Post #7 Posted: Sun Jul 17, 2016 11:14 am 
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Are the individual games which you posted there separately also included in the big archive?

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 Post subject: Re: An SGF Collection (2)
Post #8 Posted: Sun Jul 17, 2016 12:46 pm 
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Bonobo wrote:
Are the individual games which you posted there separately also included in the big archive?

Yes. The many smaller per-tournament archives are updated more frequently, but eventually all ends up in the single big archive.


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 Post subject: Re: An SGF Collection (2)
Post #9 Posted: Fri Jul 22, 2016 8:29 am 
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macelee wrote:
..mix up tournaments..

A moment ago I sorted some Meijin games and noticed that some sources give
2016-06-15 Nishi Takenobu vs Yukawa Mitsuhisa
as 42nd Meijin, and other sources call it 43rd Tengen.
I think it should be Tengen, but go4go says Meijin. Am I mistaken?

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 Post subject: Re: An SGF Collection (2)
Post #10 Posted: Fri Jul 22, 2016 10:07 am 
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aeb wrote:
Go4Go reports 55831 games today. It is very uptodate, and always has
the latest games. It does not often add old games. Statistics of the
difference between aeb and go4go are similar to last time: go4go
has almost 18000 games in Japanese tournaments, and for these same
tournaments my collection has somewhat more than 24000 games.
The games missing in go4go are mostly older games.
I understand everyone wishes to be very careful with their own database, but I look at this and see opportunities for collaboration.

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 Post subject: Re: An SGF Collection (2)
Post #11 Posted: Fri Jul 22, 2016 12:06 pm 
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aeb wrote:
macelee wrote:
..mix up tournaments..

A moment ago I sorted some Meijin games and noticed that some sources give
2016-06-15 Nishi Takenobu vs Yukawa Mitsuhisa
as 42nd Meijin, and other sources call it 43rd Tengen.
I think it should be Tengen, but go4go says Meijin. Am I mistaken?


You are right this is a Tengen game. My original source 新浪围棋 was wrong. This is a Kansai Kiin game - they do not keep tournament records as well as Nihon Kiin. They only get three static web pages covering tournament games from previous 3 weeks. These pages then get overwritten when new data is available. Luckily from about a year ago I started using a script to collect and save these pages. So I have an official record to check against.


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 Post subject: Re: An SGF Collection (2)
Post #12 Posted: Sat Jul 23, 2016 1:48 am 
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hyperpape wrote:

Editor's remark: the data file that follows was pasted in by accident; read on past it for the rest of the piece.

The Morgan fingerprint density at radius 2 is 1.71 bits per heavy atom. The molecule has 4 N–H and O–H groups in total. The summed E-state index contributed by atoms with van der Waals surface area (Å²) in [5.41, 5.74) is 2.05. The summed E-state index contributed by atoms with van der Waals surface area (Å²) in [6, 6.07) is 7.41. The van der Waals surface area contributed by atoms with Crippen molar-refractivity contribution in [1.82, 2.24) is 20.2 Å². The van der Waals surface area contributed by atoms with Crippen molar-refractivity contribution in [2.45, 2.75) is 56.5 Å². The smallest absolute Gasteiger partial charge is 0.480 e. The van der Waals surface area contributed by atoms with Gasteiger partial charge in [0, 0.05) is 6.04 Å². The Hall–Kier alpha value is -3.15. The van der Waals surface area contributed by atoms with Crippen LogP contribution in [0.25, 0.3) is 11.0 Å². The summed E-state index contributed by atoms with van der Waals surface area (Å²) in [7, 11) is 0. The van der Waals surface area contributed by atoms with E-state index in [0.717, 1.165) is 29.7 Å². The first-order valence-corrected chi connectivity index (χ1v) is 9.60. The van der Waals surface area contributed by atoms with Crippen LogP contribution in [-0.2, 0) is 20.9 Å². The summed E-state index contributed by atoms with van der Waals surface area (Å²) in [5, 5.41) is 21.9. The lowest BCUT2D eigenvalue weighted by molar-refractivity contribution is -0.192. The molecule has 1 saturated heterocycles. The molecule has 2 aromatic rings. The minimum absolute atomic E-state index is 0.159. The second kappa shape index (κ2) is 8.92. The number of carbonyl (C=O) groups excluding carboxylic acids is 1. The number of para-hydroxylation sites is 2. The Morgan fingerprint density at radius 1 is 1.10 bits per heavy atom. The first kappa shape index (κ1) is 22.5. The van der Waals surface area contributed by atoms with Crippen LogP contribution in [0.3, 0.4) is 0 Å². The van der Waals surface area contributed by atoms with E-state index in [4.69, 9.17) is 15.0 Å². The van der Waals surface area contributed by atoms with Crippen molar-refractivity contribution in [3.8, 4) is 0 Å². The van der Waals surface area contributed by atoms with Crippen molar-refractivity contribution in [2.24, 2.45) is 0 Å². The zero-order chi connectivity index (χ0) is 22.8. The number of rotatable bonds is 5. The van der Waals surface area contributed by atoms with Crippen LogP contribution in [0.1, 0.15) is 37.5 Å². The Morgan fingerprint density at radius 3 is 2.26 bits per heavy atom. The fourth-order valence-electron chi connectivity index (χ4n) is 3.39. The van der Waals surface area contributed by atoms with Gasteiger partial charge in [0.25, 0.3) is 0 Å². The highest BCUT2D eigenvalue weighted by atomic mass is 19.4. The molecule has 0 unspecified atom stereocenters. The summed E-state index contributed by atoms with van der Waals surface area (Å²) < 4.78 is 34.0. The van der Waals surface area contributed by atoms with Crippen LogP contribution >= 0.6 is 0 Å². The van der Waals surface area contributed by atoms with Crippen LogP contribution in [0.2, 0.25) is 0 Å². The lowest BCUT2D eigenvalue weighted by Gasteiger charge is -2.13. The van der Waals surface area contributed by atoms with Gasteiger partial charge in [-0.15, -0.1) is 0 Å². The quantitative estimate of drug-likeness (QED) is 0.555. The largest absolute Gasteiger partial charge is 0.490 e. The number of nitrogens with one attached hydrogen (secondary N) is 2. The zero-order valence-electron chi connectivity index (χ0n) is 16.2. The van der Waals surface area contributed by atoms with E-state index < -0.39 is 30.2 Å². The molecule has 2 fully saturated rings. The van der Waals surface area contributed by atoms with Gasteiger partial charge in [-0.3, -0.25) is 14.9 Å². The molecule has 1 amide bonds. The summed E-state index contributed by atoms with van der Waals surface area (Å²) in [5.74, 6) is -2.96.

I see opportunities for collaboration.

On the one hand, it is unclear how cooperation between an open source project and a commercial project should be organized.
On the other hand, to each the existence of the other is somewhat useful.
Let me take the opportunity to mention that more Ibero-Japan Cup games are available.

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 Post subject: Re: An SGF Collection (2)
Post #13 Posted: Sat Jul 23, 2016 8:06 am 
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Your collection is public domain, so that by itself opens up some potential--I don't know whether you thought about the possibility of some other database incorporating yours, and whether you'd welcome it or regard it as a bit rude (the law isn't everything).

Anyway, I'm not trying to tell anyone what to do. That would be completely unreasonable, since you two are doing the legwork of creating those collections, not me.

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 Post subject: Re: An SGF Collection (2)
Post #14 Posted: Sat Jul 23, 2016 2:57 pm 
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hyperpape wrote:
Your collection is public domain--I don't know whether you thought about the possibility of some other database incorporating yours, and whether you'd welcome it or regard it as a bit rude

I would welcome it, of course. It happened several times, sometimes because I suggested it.


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 Post subject: Re: An SGF Collection (2)
Post #15 Posted: Wed Dec 28, 2016 7:53 am 
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aeb wrote:
Today this collection has some 35000 games, mostly from Japanese pro tournaments.

That was half a year ago. The first published collection was on 2000-01-01 and had 1111 games, probably the only largish public domain collection. Yesterday the count passed 40000.

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 Post subject: Re: An SGF Collection (2)